NEW YORK — It was an odd scene for a business function: 350 people and only a dozen of them men.
In an ambitious effort to recruit more women into the Yale School of Management and create a more equal ratio of women to men, the SOM Admissions Office launched its first annual “Women’s Summit” Wednesday. Held at the Yale Club of New York City, the event attracted prospective students, current students, professors and alumni.
The summit featured a panel of five female business leaders. With SOM Dean Jeffrey Garten acting as moderator, the panelists each gave short introductory speeches and then answered questions.
During the 90-minute summit, the panelists gave advice and personal accounts of their experiences as women in the traditionally male-dominated field of business.
Emphasizing the importance of fitting in with co-workers, Indra Nooyi SOM ’80 spoke of how she dealt with men in her rise from a middle-class Indian immigrant to the president of PepsiCo.
“They say, ‘When in Rome, do as the Romans do,'” Nooyi said. “So I played the game. I read books on basketball, baseball and football and watched the games on television. I didn’t always enjoy it, but I still did it. I was a walking encyclopedia of the New York Yankees.”
The panelists also discussed their motives for entering a male-dominated industry.
“I went to business school because I didn’t want to type,” said Shelly Lazarus, the chief executive officer of Ogilvy and Mather. “In the ’60s, there was nothing you could do that didn’t involve typing. So I thought, perhaps if you had an MBA they wouldn’t make you type.”
Sponsored by the SOM Business Office, the forum fulfilled its advertising duties as Nooyi and panelist Nancy Peretsman SOM ’79, executive vice president of Allen and Co., both spoke fondly about their days in the Elm City.
“Yale groomed me,” Nooyi said. “The SOM converted me from being a country bumpkin with a brain and nothing else and transformed me into a person who could be accepted into the business world.”
Peretsman said she came to the SOM in order to avoid attending law school, a decision she said made a significant difference in her life.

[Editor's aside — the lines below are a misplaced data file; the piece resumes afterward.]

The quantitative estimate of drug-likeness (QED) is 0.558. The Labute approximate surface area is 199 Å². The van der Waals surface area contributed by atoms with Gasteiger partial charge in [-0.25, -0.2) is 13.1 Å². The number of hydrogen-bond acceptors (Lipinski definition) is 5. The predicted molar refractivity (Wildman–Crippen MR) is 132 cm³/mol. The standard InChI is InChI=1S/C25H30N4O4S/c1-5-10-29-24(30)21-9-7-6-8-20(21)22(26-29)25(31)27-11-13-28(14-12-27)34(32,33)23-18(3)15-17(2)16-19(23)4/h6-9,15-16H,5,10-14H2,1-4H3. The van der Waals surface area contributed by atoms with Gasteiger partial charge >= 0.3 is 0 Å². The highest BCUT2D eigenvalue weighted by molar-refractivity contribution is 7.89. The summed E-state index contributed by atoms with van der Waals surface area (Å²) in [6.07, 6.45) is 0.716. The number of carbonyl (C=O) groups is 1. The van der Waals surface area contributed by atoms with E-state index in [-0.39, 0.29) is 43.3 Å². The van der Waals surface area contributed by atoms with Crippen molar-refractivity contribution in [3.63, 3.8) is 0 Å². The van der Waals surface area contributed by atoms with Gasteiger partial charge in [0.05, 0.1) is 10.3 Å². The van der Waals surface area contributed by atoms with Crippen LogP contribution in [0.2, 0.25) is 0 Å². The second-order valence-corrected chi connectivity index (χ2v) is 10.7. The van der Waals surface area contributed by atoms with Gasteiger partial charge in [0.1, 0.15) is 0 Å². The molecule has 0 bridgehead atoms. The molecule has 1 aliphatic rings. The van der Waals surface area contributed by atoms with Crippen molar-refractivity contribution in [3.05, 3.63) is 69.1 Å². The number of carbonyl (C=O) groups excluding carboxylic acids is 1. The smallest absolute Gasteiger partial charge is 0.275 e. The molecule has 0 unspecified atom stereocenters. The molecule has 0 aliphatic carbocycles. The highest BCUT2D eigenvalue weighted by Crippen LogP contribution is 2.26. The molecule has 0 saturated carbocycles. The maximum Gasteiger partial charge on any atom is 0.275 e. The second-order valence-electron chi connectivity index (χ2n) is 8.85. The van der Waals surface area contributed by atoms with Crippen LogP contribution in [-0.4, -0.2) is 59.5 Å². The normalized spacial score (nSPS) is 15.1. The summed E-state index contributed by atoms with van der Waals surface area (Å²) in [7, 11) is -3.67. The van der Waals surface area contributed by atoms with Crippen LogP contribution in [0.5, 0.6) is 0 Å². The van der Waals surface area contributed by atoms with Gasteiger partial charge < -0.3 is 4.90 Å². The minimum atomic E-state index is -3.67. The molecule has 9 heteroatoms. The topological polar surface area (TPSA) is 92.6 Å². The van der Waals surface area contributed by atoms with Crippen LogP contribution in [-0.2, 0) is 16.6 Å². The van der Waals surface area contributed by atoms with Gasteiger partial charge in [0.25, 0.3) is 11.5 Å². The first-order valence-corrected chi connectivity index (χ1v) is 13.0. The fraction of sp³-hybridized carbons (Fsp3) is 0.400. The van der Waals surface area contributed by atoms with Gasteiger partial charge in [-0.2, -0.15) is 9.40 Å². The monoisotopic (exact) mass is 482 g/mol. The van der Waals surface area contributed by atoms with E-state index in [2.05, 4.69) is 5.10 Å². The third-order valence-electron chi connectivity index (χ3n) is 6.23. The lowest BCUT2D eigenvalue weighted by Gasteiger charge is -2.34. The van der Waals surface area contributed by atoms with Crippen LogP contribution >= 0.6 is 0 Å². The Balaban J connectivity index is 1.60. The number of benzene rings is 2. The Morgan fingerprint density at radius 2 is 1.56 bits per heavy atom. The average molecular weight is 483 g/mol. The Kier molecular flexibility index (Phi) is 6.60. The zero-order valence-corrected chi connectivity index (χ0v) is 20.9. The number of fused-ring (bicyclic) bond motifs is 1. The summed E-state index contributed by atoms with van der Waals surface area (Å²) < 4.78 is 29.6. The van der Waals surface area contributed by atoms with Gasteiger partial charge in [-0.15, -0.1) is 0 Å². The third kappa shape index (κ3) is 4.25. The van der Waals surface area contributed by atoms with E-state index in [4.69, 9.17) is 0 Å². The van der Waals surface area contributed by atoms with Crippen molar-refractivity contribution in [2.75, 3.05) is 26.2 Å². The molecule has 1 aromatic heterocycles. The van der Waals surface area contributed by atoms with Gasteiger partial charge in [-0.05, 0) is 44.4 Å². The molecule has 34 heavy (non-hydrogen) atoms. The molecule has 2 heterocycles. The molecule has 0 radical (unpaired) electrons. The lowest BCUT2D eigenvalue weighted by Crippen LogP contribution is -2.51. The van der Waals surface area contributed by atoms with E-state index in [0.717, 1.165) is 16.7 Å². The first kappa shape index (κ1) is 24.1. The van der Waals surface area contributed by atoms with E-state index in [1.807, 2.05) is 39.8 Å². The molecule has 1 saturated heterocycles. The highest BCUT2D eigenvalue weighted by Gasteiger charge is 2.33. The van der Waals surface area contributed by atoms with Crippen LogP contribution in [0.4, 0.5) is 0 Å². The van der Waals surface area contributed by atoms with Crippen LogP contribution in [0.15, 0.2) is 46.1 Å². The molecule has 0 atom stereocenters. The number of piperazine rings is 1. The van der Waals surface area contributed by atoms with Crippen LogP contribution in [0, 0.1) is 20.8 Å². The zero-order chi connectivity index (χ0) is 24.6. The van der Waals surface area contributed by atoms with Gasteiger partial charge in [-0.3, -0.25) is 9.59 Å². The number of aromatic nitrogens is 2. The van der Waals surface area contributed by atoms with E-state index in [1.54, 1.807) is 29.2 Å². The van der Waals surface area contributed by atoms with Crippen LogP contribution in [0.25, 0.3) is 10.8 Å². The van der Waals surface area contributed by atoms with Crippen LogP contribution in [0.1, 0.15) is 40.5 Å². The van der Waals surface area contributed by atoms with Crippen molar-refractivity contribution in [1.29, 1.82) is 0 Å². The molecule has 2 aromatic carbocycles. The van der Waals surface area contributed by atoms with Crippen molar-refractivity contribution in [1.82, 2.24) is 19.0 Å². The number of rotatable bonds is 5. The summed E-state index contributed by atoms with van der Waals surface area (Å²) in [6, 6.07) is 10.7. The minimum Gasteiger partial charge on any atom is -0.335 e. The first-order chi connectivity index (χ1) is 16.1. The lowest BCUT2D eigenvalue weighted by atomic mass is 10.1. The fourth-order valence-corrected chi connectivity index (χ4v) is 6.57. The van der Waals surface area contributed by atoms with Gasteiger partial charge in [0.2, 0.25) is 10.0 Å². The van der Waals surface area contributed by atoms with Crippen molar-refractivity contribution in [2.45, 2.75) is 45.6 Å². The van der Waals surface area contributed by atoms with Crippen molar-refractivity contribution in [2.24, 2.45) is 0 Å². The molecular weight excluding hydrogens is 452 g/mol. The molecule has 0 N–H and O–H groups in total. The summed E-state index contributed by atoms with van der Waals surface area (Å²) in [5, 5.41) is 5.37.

“It kept my energy going,” Peretsman said. “I think if I had gone to law school, I would’ve been burnt out.”
Garten said the summit fit in well with the SOM’s diversity goals.
“We should lead all the top business schools in trying to attract the best female candidates in the world,” he said.
SOM professor Sharon Ostar said the event is an important step in gaining more recognition for the SOM.
“It’s an effort to really go the extra mile in making ourselves more visible,” she said. “I think we all think of ourselves as a less visible gem than we ought to be. [The SOM] wants to shine a brighter light on that gem.”
Currently, the SOM’s percentage of female students, at 27 percent, is lower than the national average of 33 percent.
But Deputy Director of Admissions Rita Chepulis said that the event was a success and that she expects it to encourage a significantly higher number of female applicants in coming years.
The panelists included Lazarus, Nooyi, Peretsman, President of the American Museum of Natural History Ellen Futter, and Chief Financial Officer of Merck and Co. Judy Lewent.
In addition to the five panelists, there were also important networking incentives. An e-mail to all prospective applicants to the SOM invited them to come to the summit and allowed the first respondents to come. Women In Management, a SOM student group that worked with the admissions office to sponsor this event, gave these prospective applicants a contact in the SOM.
“I think that the one-on-one approach is better geared towards women,” Beth Farrely SOM ’02 said. “Women think through relationships more frequently, and if you can build a relationship around the application process I think women will be more inclined to apply to that school.”
Michelle Zellner, from Peterson Air Force Base in Colorado Springs, Colo., said the summit was very helpful in figuring out her future plans.
“It got me really excited,” she said. “I work in a man’s world, so it definitely helped to come out here and have the opportunity to talk to these women.”
Melissa Hampe SOM ’02 said the school will continue its recruiting efforts well into the future.
“This is certainly a landmark in the process,” Hampe said. “But it’s really in a continuum of things we’ll be doing. We want to continue exposing prospective students to the kind of network that the SOM is about.”